Table of Contents

Editorial ---

Features ---
The Grim Swim

Hole Sweet Hole

Alternative Anchoring

Wet Canyons
of Colorado

Gear ---
Beyond Helmets
and Harnesses

Technique ---
Double Coil

Book Reviews ---
Kelsey Plateau, 4th ed.

Van Tilburg & Annerino

History ---
The Black Book


News and Safety




Water World at 10,000 feet
by Charly Oliver

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Shivering in the cold light of dawn, cup of coffee steaming in my hands, I anxiously watch the ridgeline to the east, waiting for the sun's rays to break through the trees. My friend Mark Day is busy cooking breakfast on the Coleman two-burner, burning the eggs I think. The distracting sounds of dishes clanking and Mark swearing pull me from my reverie.

There is a pile of gear strewn over the ground at my feet. "Look at all this crap" I think as I stand there dumbly staring at the pile. "Let's see, what I can leave behind". Wet suit, harness, rope, hardware. Hmmm… The immortal words of alpinist John Bouchard echo through my head. "If light is right, then lighter must be righter".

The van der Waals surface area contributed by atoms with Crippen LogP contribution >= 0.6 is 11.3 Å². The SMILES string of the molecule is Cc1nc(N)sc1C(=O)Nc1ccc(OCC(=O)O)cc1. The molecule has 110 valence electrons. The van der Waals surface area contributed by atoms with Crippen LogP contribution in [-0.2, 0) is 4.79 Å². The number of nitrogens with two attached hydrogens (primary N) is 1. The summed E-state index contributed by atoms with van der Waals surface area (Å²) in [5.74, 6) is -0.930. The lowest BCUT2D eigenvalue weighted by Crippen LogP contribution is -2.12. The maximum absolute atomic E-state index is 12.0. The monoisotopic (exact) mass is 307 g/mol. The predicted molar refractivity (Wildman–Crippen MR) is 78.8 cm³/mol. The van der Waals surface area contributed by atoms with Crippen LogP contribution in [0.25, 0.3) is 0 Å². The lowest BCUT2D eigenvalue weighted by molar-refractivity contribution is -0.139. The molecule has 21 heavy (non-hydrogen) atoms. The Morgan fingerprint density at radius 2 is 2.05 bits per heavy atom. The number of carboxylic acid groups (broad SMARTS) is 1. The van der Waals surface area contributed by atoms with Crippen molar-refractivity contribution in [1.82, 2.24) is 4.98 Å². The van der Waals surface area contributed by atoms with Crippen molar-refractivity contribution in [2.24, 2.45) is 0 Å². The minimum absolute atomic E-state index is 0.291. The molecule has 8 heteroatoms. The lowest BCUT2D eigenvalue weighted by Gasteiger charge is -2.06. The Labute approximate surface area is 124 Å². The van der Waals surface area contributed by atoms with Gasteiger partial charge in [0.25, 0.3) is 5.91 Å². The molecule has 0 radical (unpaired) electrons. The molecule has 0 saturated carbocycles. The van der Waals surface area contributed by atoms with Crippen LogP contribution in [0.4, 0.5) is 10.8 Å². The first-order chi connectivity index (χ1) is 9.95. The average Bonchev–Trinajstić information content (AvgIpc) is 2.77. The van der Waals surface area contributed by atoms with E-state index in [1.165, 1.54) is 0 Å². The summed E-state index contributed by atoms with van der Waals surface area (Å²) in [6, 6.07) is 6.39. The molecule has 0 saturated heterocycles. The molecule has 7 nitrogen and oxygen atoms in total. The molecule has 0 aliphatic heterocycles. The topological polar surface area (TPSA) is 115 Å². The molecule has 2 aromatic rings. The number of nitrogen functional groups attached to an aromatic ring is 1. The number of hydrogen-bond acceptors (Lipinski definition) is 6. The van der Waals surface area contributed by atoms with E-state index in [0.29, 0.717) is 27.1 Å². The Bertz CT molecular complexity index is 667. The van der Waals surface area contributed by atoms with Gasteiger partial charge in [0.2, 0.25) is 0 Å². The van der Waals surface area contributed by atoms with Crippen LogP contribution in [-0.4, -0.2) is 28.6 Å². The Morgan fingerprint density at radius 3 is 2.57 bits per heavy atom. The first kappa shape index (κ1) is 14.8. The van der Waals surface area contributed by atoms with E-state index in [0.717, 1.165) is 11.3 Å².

Mark and I have been scouting potential canyons in the mountains of Colorado for the past four days. Our usual agenda would have us looking for crags to climb. Instead, we've been ferreting out tight, steep drainages. Hopefully, with numerous waterfalls to rappel.

I've been exploring the desert canyons of the Colorado Plateau almost as long as I've been climbing. This itch that I must scratch comes from a childhood desire to explore combined with an adult exposure to the surreal Daliesque landscape of the Utah desert. As a climber, I became interested in using my climbing skills to descend the more difficult of these canyons; negotiating steep slickrock slabs and pourovers smooth as a baby's butt.

It has been some fifteen years since my first exposure to canyoning, the European version of what we call canyoneering. Back then I couldn't figure it out. It looked like these idiots were rappelling right down waterfalls! Not even staying out of the water but rapping right down the middle of the falls. Cold water hammering down on your head. Slippery rock. What was the point? At the time it looked stupid to me. I just didn't get it.

Then, last spring, Mark and I attended an American Canyoneering Association guides course in Phoenix, Arizona. Rich Carlson, a CEC certified canyoneering guide, was offering the first European affiliated guide certification training here in the U.S. I thought it would be a great opportunity to meet a few cool people and explore some new terrain. But I didn't think I would really learn anything useful - after all, I'm a climber. Boy was I wrong.

Over the course of that week, I was exposed to a completely new set of techniques that allows me to embrace moving water as part of the adventure and experience. Most Utah canyons have water, but the stuff just sits still. It can be cold, filthy, smelly and quite a challenge to get past, but it ain't moving.